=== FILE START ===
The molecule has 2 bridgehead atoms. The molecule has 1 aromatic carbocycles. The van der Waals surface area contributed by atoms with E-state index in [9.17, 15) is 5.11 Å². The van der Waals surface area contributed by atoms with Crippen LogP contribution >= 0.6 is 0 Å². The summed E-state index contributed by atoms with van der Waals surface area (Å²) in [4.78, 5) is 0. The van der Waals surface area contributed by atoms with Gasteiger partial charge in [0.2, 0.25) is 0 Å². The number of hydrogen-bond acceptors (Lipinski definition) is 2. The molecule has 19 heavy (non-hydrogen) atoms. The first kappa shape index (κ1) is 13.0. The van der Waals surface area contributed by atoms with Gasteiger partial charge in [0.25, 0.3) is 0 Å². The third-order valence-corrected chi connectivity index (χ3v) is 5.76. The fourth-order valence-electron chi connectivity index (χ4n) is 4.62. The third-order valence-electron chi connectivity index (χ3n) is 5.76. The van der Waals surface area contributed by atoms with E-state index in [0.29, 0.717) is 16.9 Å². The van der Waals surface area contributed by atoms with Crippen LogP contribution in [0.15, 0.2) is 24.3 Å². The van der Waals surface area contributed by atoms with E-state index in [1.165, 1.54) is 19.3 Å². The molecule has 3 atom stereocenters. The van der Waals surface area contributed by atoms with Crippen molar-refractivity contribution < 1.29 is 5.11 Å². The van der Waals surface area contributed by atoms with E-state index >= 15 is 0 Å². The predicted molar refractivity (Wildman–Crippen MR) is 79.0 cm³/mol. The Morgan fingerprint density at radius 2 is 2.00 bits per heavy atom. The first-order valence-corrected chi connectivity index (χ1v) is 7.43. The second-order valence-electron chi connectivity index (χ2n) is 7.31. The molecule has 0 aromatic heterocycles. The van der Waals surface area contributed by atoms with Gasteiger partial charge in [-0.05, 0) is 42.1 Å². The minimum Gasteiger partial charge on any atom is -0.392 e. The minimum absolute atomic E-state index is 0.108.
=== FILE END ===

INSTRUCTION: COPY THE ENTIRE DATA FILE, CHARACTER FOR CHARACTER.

The molecule has 2 bridgehead atoms. The molecule has 1 aromatic carbocycles. The van der Waals surface area contributed by atoms with E-state index in [9.17, 15) is 5.11 Å². The van der Waals surface area contributed by atoms with Crippen LogP contribution >= 0.6 is 0 Å². The summed E-state index contributed by atoms with van der Waals surface area (Å²) in [4.78, 5) is 0. The van der Waals surface area contributed by atoms with Gasteiger partial charge in [0.2, 0.25) is 0 Å². The number of hydrogen-bond acceptors (Lipinski definition) is 2. The molecule has 19 heavy (non-hydrogen) atoms. The first kappa shape index (κ1) is 13.0. The van der Waals surface area contributed by atoms with Gasteiger partial charge in [0.25, 0.3) is 0 Å². The third-order valence-corrected chi connectivity index (χ3v) is 5.76. The fourth-order valence-electron chi connectivity index (χ4n) is 4.62. The third-order valence-electron chi connectivity index (χ3n) is 5.76. The van der Waals surface area contributed by atoms with E-state index in [0.29, 0.717) is 16.9 Å². The van der Waals surface area contributed by atoms with Crippen LogP contribution in [0.15, 0.2) is 24.3 Å². The van der Waals surface area contributed by atoms with E-state index in [1.165, 1.54) is 19.3 Å². The molecule has 3 atom stereocenters. The van der Waals surface area contributed by atoms with Crippen molar-refractivity contribution < 1.29 is 5.11 Å². The van der Waals surface area contributed by atoms with E-state index >= 15 is 0 Å². The predicted molar refractivity (Wildman–Crippen MR) is 79.0 cm³/mol. The Morgan fingerprint density at radius 2 is 2.00 bits per heavy atom. The first-order valence-corrected chi connectivity index (χ1v) is 7.43. The second-order valence-electron chi connectivity index (χ2n) is 7.31. The molecule has 0 aromatic heterocycles. The van der Waals surface area contributed by atoms with Gasteiger partial charge in [-0.05, 0) is 42.1 Å². The minimum Gasteiger partial charge on any atom is -0.392 e. The minimum absolute atomic E-state index is 0.108.